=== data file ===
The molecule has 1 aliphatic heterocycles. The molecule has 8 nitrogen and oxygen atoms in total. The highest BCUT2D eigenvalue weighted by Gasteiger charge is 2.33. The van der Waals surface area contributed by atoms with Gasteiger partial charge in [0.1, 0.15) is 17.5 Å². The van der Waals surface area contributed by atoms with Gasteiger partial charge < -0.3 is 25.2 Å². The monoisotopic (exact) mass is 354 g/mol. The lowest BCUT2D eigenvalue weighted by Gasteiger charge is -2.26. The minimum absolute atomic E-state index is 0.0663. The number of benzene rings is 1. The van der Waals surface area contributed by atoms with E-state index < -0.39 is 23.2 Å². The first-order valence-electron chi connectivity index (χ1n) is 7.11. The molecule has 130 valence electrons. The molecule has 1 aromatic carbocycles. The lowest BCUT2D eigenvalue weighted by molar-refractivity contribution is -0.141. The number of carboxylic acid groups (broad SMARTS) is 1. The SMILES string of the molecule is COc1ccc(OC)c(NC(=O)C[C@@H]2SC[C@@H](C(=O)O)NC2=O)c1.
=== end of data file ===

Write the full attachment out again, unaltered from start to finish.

The molecule has 1 aliphatic heterocycles. The molecule has 8 nitrogen and oxygen atoms in total. The highest BCUT2D eigenvalue weighted by Gasteiger charge is 2.33. The van der Waals surface area contributed by atoms with Gasteiger partial charge in [0.1, 0.15) is 17.5 Å². The van der Waals surface area contributed by atoms with Gasteiger partial charge < -0.3 is 25.2 Å². The monoisotopic (exact) mass is 354 g/mol. The lowest BCUT2D eigenvalue weighted by Gasteiger charge is -2.26. The minimum absolute atomic E-state index is 0.0663. The number of benzene rings is 1. The van der Waals surface area contributed by atoms with E-state index < -0.39 is 23.2 Å². The first-order valence-electron chi connectivity index (χ1n) is 7.11. The molecule has 130 valence electrons. The molecule has 1 aromatic carbocycles. The lowest BCUT2D eigenvalue weighted by molar-refractivity contribution is -0.141. The number of carboxylic acid groups (broad SMARTS) is 1. The SMILES string of the molecule is COc1ccc(OC)c(NC(=O)C[C@@H]2SC[C@@H](C(=O)O)NC2=O)c1.